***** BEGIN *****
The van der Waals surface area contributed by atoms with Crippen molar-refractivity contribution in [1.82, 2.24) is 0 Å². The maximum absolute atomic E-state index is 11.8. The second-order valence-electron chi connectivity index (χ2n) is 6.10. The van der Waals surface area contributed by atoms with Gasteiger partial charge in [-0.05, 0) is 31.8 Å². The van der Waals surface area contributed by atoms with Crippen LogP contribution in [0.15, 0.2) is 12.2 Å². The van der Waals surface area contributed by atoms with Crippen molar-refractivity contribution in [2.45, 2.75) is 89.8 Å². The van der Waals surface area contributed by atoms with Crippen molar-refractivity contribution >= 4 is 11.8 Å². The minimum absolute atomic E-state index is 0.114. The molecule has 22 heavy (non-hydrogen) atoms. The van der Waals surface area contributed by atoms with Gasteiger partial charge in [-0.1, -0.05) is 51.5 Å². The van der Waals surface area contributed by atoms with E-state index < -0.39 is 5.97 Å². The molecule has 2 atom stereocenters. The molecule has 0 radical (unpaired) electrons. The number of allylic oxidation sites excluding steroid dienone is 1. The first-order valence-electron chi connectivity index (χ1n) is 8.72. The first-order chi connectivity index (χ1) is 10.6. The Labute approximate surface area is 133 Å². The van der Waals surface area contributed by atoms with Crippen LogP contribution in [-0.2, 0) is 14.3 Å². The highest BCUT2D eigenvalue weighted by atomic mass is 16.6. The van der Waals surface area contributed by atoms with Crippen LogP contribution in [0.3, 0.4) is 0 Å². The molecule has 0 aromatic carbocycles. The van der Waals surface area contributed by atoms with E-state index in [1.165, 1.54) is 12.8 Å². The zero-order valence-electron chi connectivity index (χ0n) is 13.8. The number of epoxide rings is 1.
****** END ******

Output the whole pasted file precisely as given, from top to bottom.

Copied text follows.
The van der Waals surface area contributed by atoms with Crippen molar-refractivity contribution in [1.82, 2.24) is 0 Å². The maximum absolute atomic E-state index is 11.8. The second-order valence-electron chi connectivity index (χ2n) is 6.10. The van der Waals surface area contributed by atoms with Gasteiger partial charge in [-0.05, 0) is 31.8 Å². The van der Waals surface area contributed by atoms with Crippen LogP contribution in [0.15, 0.2) is 12.2 Å². The van der Waals surface area contributed by atoms with Crippen molar-refractivity contribution in [2.45, 2.75) is 89.8 Å². The van der Waals surface area contributed by atoms with Crippen molar-refractivity contribution >= 4 is 11.8 Å². The minimum absolute atomic E-state index is 0.114. The molecule has 22 heavy (non-hydrogen) atoms. The van der Waals surface area contributed by atoms with Gasteiger partial charge in [-0.1, -0.05) is 51.5 Å². The van der Waals surface area contributed by atoms with E-state index < -0.39 is 5.97 Å². The molecule has 2 atom stereocenters. The molecule has 0 radical (unpaired) electrons. The number of allylic oxidation sites excluding steroid dienone is 1. The first-order valence-electron chi connectivity index (χ1n) is 8.72. The first-order chi connectivity index (χ1) is 10.6. The Labute approximate surface area is 133 Å². The van der Waals surface area contributed by atoms with Crippen LogP contribution in [-0.2, 0) is 14.3 Å². The highest BCUT2D eigenvalue weighted by atomic mass is 16.6. The van der Waals surface area contributed by atoms with Crippen LogP contribution in [0.3, 0.4) is 0 Å². The molecule has 0 aromatic carbocycles. The van der Waals surface area contributed by atoms with E-state index in [1.165, 1.54) is 12.8 Å². The zero-order valence-electron chi connectivity index (χ0n) is 13.8. The number of epoxide rings is 1.